Fire is stuck in workstations, it needs to be out in the HPC world to compete with Tesla.

Forgive me if this is a rant on semantics, but workstations are dead.  They've been dead for years.  You're either talking about HPC here without knowing it, or your talking about a desktop PC with a professional card stuck in it, or you don't remember when there were actual workstation CPUs that ran actual workstations.  I'm not sure which one.

And power consumption is a major factor. No not in something like Titan or Sequoia run by a government agency, but at universities and the private sector, they have to look at that. Look at some of the Top500 list towards the bottom where you get to listings like Geoscience (#419) or even a Retail (#478) which would be something like Wal-Mart or another big chain store use.

All those machines live by the same rules.  You don't have to be in the top 500 to be a part of the HPC world.  Those just get the most attention. 

There are plenty of non-technical things which can decide going with hardware vendor over another, but this is a "no free lunch" kind of problem.  You can't put this much hardware together without there being some side effects.  Power consumption is one of them, and anyone who actually has experience in the field will know that.  Reducing power consumption is always important these days, but it's not going to help you break open the HPC world.

And as I said, AMD needs to unseat CUDA

Performance of CUDA is often better than OpenCL.  Why should CUDA not "take over"?  Because it's not from AMD?

OpenCL inherently has more baggage than CUDA does, because OpenCL was designed for portability first.  OpenCL tries to abstract away the differences in different devices instead of mapping general purpose data structures to GPU primitives, as CUDA does.  It's often a lot easier to get close to the hardware with CUDA than it is OpenCL, which for HPC is often important.  That doesn't mean an OpenCL app will always be slower, but it helps.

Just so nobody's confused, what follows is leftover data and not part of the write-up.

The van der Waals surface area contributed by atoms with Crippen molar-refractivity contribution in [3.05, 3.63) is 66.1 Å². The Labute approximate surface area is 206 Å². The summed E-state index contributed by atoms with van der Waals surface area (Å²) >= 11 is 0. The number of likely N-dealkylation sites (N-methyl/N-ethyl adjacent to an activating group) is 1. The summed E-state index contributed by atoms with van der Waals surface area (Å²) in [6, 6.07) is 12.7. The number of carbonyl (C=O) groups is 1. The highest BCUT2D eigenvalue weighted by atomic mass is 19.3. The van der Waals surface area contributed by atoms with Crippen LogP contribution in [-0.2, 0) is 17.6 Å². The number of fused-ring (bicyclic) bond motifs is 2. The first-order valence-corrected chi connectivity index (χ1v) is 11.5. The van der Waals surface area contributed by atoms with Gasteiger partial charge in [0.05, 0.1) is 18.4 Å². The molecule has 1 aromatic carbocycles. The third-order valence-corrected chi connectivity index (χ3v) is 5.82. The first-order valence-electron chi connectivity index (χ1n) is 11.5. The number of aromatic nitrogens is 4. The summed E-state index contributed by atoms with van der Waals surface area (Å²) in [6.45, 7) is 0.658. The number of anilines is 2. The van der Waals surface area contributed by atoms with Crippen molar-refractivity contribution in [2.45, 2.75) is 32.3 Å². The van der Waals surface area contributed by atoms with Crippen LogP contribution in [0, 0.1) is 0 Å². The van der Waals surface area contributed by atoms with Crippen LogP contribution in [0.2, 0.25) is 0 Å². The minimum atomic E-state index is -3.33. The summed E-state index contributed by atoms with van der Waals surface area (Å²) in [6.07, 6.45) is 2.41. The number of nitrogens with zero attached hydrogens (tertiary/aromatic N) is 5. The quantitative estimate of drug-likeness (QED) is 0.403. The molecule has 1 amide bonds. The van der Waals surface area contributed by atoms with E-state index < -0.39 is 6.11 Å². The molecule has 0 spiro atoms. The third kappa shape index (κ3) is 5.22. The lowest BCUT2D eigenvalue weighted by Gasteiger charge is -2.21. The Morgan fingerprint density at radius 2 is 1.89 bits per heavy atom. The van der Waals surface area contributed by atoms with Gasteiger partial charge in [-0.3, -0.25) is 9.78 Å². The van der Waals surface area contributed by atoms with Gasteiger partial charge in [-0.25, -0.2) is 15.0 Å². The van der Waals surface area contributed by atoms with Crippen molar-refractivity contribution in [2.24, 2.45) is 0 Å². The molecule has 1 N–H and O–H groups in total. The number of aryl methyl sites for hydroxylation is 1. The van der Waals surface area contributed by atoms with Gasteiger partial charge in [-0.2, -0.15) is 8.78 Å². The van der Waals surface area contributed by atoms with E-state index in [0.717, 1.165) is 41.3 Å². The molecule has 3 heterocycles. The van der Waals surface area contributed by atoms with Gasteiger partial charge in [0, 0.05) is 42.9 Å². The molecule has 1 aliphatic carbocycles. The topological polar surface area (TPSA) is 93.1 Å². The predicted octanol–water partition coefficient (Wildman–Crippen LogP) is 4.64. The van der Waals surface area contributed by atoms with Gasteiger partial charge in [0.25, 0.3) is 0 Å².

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Edited: 11/13/2012 at 04:17 PM by Mime
 11/13/2012 04:31 PM
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  NEW YORK/SAN FRANCISCO | Tue Nov 13, 2012 4:26pm EST

NEW YORK/SAN FRANCISCO (Reuters) - Advanced Micro Devices has hired JPMorgan Chase & Co to explore options, which could include a potential sale, as the chipmaker struggles to find a role in an industry increasingly focused on mobile and away from traditional PCs, according to three sources familiar with the situation.

http://www.reuters.com/article/2012/11/13/us-amd-jpmorgan-idUSBRE8AC14Z20121113?feedType=RSS&feedName=topNews&rpc=76



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 11/13/2012 10:00 PM
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I don't pay much attention to those anymore. According to "sources" over the past few years AMD was selling out several times. It is a strategy to "leak" information that a company is looking to sell which causes their stock prices to rise. If they were looking to sell there are better people to talk to than JP Morgan, like...a first year econ student. Still, even if they DO sell off parts it wouldn't be the first time, they did sell off Xilleon (which became the highly successful Snapdragon), and their fabs (which pale in comparison to TSMC).

 

As for you Mime, how about we agree to disagree on our points of view?



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Edited: 11/13/2012 at 11:47 PM by black_zion
 11/14/2012 12:13 AM
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One small mention of AMD's newest board member...they sure didn't make a big show out of it.

'' Last week, AMD said it added a second board member from its leading shareholder, Mubadala Development Co, which owns 15 percent of the chipmaker.""



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 11/14/2012 12:45 PM
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Originally posted by: black_zion

 

As for you Mime, how about we agree to disagree on our points of view?